Debian/Ubuntu Tips and Tricks

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Debian/Ubuntu Tips and Tricks

How To: editing subtitles with subtitleeditor

Posted by chantra on April 12th, 2006

In a previous article, I introduced gsubedit, a GNOME Subtitle Editor for linux using GTK. It was the best subtitles editor I'd ever found for linux.

Recently, I found a new project, that even it is quite young, has a lot to offer. Namely subtitleeditor. It supports any kind of subtitles format, allows you to move, change framerate and much more.

Here is an introduction to subtitleeditor.

Subtitleeditor is GTK+2 subtitle editor sofware released under the GNU General Public License (GPL), it makes subtitles editing really easy, in a few clicks you can create subtitles, change the framerate, move subtitles...

Here is the full list of featrues:

  • Can create new subtitle
  • Open and Save subtitle (SSA, ASS, SubRip (srt), MicroDvd (sub))
  • Add, Delete subtitles entries
  • FPS convertion
  • Scale
  • Find, Find and replace
  • Check time and encoding errors

INSTALLING SUBTITLEEDITOR:

If you are running ubuntu or debian, you can get the .deb package from the origibal site. And install it using:

tester@laptop:~$sudo dpkg -i /path/to/subtitleeditor-0.7.2.deb

other people might compile it (check out that you have all the dependencies installed on your computer first).

nota: in order to build this package, you need to have automake-1.7 installed. Make sure that this version will be used by default. People running a debian system might use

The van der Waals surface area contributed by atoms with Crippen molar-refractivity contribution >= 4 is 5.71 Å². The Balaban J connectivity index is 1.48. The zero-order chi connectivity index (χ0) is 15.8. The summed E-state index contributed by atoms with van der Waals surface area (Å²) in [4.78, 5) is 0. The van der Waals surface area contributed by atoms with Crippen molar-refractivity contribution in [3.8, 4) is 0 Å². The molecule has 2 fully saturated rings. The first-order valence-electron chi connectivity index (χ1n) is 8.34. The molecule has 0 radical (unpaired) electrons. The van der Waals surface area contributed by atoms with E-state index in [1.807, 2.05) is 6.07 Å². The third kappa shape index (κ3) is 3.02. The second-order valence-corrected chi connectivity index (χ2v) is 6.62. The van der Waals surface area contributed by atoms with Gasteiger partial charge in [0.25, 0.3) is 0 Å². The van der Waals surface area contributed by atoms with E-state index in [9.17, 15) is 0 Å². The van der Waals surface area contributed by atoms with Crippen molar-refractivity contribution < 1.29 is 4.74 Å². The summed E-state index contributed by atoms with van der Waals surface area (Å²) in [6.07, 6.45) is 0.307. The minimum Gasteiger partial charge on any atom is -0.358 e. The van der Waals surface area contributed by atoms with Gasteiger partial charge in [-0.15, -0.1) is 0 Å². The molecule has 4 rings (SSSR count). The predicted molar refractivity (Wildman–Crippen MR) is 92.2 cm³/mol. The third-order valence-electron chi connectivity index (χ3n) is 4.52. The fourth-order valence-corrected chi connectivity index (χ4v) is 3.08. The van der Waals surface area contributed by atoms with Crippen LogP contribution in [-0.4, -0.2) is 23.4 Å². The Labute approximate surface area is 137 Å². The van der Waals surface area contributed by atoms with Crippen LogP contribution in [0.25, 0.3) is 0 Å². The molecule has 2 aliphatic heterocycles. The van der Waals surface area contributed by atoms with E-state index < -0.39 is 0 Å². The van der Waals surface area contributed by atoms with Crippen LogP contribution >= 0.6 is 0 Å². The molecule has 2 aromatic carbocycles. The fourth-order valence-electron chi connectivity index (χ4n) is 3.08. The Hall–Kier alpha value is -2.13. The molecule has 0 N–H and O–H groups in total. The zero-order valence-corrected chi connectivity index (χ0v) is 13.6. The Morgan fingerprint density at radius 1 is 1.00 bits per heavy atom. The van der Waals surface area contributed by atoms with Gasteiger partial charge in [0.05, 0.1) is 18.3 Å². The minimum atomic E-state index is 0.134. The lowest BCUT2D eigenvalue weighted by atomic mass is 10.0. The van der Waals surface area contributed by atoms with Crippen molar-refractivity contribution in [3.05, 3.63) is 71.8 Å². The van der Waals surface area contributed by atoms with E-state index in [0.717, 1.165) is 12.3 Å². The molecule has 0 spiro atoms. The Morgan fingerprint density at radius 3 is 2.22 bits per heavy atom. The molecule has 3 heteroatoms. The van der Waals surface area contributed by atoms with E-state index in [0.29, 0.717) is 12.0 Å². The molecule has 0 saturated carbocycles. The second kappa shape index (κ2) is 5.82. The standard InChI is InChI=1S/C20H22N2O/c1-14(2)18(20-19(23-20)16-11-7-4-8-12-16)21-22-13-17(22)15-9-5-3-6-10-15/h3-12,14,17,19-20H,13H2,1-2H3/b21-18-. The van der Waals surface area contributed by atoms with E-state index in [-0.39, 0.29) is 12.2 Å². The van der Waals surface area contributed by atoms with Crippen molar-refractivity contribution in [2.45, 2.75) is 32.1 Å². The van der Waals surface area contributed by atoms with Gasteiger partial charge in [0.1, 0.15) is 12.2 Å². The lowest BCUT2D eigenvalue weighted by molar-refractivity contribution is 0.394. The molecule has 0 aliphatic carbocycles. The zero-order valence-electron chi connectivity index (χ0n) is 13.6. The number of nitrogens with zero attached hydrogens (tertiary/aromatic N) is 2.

tester@laptop:~$ sudo update-alternatives --config automake

and choose automake-1.7.

tester@laptop:~$tar -xzvf subtitleeditor-0.7.2.tar.gz

tester@laptop:~$cd subtitleeditor-0.7.2/

tester@laptop:~/subtitleeditor-0.7.2$ sudo ./autogen.sh && make && make install

After configuring, compiling and installing subtitleeditor, the binaries and other files should be installed in /usr/local/.

Now let's try it out!

nota Through this article, anything between parentheses and in bold will denotate a key binding shortcut. ex: (Ctrl+N)

CREATING NEW SUBTITLES:

First of all, launch subtitleeditor :):

tester@laptop:~$subtitleeditor

Once subtitle editor is opened, create a new subtitle file (Ctrl+N) and start creating a new entry (Insert). Then you can set the time the subtitle starts at, the time the subtitle stop at, a style and the text that has to be shown on screen.

As you can see, there is a style column. This allows you to define the style the subtitles should be display with (bold, italic, red colored...). To create custom styles, click on Tools->Style Editor and then create a new style by clicking on the top left icon, give it a name, press enter and the define the style you want.

subtitleeditor: style editor panel

Now, you can use the predefined style from the main window, as shown below:
Using predefined styles with subtitleeditor

Then carry on insering new line with (Insert) if you want to insert it after the current selected line, or before the selected line using (Ctrl+Insert) and there you go :).

Once you are done, you can save and export the subtitles to:

  • Formats using style: .ssa, .ass
  • Formats not supporting style: .srt, .sub

Please, that's it for now, I introduce subtitleeditor as being a great tool for creating subtitles. I will carry on later on to show you how to easily translate or resynchronise subtitles.

Cheerio

One Response to “How To: editing subtitles with subtitleeditor”

  1. I have a DVD with an English sound track and no subtitles. I also have a large text file with the German translation of the film. If I import this into Subtitleeditor, every paragraph(!) of the text file is taken to mean a single subtitle, each starting with a zero timing. What should I do to split up the text file into reasonable-length text chunks, and how can I spread them over the entire film so that manual editing is reduced to a minimum?

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